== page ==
In the recent past, the need for improved access to female hygiene products has intensified, driven by private demand and public efforts to enhance female educational outcomes and health along with dignity (Addicott et al. 2013). However, many girls and women particularly the homeless cannot access female hygiene products due to financial constraints. Although the choice of sanitary protection is an individual decision, it is based on user preferences and cultural acceptability. Also, female or women’s access to funds, environment, affordable options and water supply influences their access to sanitary products. Menstrual cups and other reusable technologies are less expensive than disposable pads in the long run and a viable option for women (Andrew, 2010). However, such reusable technologies are associated with exorbitant purchase and learning costs as well as psychological barriers. Based on such, it is worth for any programme aimed at supporting female access to hygiene products to address the above issues in planning deliberations (Millington and Bolton, 2015). In the United Kingdom, the government refused to classify female hygiene products as essential items. Last year, the British government won a vote by 305 to 287 that prevented the abolition of the 5% “tampon tax.”
Over the years, the management of menstrual hygiene has been ignored priority and seldom appears in national government policies, donor strategies or advocacy agendas (Chin, 2014). Following a meeting held by Save the Children, Water AID, UNICEF and UNESCO, a global vision to meet menstrual hygiene management in schools by 2024 was identified. Key priorities identified in the meeting were advocating for menstrual hygiene in schools and ensuring national governments are held accountable for menstrual hygiene management in schools (Council, 2012).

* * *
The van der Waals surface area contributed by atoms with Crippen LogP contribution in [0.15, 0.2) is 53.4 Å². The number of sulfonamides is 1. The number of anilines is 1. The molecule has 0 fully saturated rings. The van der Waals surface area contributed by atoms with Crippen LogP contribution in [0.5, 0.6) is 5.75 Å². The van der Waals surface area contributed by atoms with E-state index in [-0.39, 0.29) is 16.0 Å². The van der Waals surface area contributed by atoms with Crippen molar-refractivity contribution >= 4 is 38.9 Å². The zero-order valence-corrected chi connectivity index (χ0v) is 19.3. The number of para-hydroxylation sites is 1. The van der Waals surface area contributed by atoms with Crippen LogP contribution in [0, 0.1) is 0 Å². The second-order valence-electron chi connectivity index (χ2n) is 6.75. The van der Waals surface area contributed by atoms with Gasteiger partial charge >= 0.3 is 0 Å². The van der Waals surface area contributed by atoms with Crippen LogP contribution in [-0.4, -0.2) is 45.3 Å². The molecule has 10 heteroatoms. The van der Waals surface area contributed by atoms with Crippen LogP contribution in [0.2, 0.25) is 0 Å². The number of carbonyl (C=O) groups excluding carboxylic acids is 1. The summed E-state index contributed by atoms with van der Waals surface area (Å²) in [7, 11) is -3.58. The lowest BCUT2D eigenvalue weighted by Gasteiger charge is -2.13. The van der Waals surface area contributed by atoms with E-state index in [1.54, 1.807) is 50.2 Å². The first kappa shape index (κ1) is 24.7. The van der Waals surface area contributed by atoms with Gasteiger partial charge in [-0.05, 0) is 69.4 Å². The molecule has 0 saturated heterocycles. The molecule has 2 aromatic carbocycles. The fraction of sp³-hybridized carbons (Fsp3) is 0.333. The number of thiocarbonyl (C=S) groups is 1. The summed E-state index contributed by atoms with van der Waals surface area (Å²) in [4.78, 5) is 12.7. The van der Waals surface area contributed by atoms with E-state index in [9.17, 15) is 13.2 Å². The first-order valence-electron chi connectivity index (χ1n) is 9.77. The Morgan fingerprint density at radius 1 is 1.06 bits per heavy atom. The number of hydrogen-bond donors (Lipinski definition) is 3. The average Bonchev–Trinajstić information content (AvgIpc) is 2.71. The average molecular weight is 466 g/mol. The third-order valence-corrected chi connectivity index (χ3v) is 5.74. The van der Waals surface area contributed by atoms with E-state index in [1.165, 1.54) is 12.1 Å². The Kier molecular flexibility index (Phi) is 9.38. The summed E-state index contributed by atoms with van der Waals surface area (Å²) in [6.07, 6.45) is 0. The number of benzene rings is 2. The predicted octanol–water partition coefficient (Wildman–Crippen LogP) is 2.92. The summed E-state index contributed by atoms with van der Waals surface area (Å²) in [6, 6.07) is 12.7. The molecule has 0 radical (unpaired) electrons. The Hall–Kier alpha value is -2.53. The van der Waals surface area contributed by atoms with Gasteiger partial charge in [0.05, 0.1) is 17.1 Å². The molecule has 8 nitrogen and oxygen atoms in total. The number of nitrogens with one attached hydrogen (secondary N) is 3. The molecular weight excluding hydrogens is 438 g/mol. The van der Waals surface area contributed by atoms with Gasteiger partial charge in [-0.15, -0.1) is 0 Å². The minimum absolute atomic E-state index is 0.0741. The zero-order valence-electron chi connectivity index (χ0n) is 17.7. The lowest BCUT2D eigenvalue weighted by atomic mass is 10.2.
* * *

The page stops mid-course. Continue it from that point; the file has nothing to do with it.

Some of the challenges encountered in improving the accessibility of female hygiene include lack of access to facilities and services and financial constraints (Dreher, Sturm and Vreeland, 2009). Also, myths and taboos that make menstruation appear polluting and impure deny women safety, information, mobility, comfort and prevent them from work, school and full participation (Sjögren, 2015).
Following the push from various human rights activists, the British government is considering to amend a law that will not classify tampons as luxury items but as a necessity. In addition, the British national government is working on legislations that will subsidise reusable technologies particularly menstrual cups that are more environmentally sustainable, practical and economical than disposable products.
Access to female hygiene products is inextricably included in the human rights to water and sanitation regarding Sustainable Development Goals (SDGs). Based on such, the committee needs work on strategies to break the silence that surrounds menstruation, which today affects half of the world’s population. As a committee, there is the need to practice setting an example and encouraging countries to integrate of menstrual hygiene management into their national policy.
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- Chin, L., 2014. Period of shame-The effects of menstrual hygiene management on rural women and girls’ quality of life in Savannakhet, Laos, pp.89-367.
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- Dharmapuri, S., 2013. Not Just a Numbers Game: Increasing Women’s Participation in UN Peacekeeping. Providing for Peacekeeping Paper, (4), pp.34-78.
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- Kuziemko, I. and Werker, E., 2006. How much is a seat on the Security Council worth? Foreign aid and bribery at the United Nations. Journal of political economy, 114(5), pp.905-930.
- Millington, K.A. and Bolton, L., 2015. Improving access to menstrual hygiene products, pp.67-342.
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- Sjögren, O., 2015. Water Resource Management: Social Behaviour, Cultural Norms and Societal Structures, pp.13-157.
- United Nations. Secretary-General, 2002. Women, Peace and Security: Study Submitted by the Secretary-General Pursuant to Security Council Resolution 1325 (2000). United Nations Publications, pp.74-204.